In economics, security was used to refer to capital from 16c, with the synonym collateral. In this use, security became the means of rendering a capital investment or loan safe for the investor or lender (as opposed to ensuring safety for the borrower). It is only later, in 20c, that this concept of ‘security’ is extended to non-state organisations such as businesses or financial institutions. Financially secure and economic security are collocations that do not appear at all during 19c in COHA, but which then emerge in 20c, the latter increasing exponentially in 21c.
In 20c, security also extends to use in relation to computer systems, referring sometimes to the safety of users, especially among a technology-consuming middle class, and sometimes to the state or financial institutions (e.g. in relation to efforts to combat cyber-crime). In the GLoWBE corpus, security collocates strongly with privacy worldwide, most likely reflecting discourses concerned with data protection in 21c. In this recent usage, there is arguably a revival of meanings concerned particularly with individual safety, though many examples which can refer either to individual citizen-users or to the state or financial institutions can be seen in recent common compounds including security guard, security fence, security camera, and cybersecurity.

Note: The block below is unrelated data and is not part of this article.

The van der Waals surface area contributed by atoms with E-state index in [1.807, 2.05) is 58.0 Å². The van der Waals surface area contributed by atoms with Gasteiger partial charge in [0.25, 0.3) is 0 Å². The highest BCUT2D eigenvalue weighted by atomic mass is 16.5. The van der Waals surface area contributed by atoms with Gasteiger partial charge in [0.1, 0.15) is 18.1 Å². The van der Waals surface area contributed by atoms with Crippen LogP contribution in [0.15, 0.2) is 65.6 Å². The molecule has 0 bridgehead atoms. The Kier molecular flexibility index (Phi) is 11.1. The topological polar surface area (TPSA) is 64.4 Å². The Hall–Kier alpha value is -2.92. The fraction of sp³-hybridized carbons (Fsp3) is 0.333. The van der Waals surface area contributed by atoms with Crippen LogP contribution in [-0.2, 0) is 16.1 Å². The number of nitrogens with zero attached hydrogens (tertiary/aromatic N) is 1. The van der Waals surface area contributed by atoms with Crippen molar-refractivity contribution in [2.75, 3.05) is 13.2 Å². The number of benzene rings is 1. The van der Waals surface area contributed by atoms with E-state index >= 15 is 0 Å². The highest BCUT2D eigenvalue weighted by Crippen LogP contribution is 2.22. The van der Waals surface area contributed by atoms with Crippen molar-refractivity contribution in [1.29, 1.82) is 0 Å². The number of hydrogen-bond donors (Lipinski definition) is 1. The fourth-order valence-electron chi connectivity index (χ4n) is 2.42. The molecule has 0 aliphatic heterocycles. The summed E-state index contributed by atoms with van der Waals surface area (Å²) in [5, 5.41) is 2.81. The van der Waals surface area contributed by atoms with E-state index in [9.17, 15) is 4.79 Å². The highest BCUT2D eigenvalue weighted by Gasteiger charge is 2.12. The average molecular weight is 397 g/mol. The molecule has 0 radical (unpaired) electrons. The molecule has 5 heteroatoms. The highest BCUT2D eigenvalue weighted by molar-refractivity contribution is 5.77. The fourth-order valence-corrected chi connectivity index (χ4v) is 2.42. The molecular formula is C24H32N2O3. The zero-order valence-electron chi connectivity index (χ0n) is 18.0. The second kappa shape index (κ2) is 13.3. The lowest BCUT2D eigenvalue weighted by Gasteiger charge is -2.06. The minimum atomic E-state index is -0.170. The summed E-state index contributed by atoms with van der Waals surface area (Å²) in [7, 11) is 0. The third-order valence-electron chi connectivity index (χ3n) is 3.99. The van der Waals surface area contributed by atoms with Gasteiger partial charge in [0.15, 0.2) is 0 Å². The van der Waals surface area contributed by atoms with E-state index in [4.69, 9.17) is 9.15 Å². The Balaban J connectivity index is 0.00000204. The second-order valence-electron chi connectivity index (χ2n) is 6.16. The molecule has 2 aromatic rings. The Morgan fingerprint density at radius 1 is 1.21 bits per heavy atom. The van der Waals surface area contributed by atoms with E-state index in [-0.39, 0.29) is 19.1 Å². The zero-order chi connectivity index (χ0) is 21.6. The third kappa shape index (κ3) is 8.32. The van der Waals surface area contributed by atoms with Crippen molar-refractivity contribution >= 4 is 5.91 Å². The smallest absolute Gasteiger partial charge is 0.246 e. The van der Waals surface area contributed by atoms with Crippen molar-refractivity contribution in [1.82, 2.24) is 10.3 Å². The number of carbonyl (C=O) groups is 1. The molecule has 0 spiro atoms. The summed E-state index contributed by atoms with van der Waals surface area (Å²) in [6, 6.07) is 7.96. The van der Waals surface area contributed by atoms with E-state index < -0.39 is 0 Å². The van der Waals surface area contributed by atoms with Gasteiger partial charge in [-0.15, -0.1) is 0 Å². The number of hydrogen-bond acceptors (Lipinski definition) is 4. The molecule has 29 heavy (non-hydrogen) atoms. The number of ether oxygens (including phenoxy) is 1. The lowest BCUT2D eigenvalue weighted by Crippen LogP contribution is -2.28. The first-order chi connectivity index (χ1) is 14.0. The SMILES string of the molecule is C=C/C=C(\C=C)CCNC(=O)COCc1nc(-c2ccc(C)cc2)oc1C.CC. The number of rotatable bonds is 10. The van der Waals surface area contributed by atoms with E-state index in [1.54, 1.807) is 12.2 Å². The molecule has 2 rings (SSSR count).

In 21c, two compounds have become especially important as well as extremely common, each indicating a social perspective on the contested ground now denoted by security.According to GLoWBE, food security is a particularly frequent collocation in Ghana, Kenya, and Tanzania (as well as no doubt in other countries and regions not well represented in GLoWBE), while homeland security is extremely common in American English. Each of these partly regional compounds implies its own priorities and concerns in the negotiation of safety.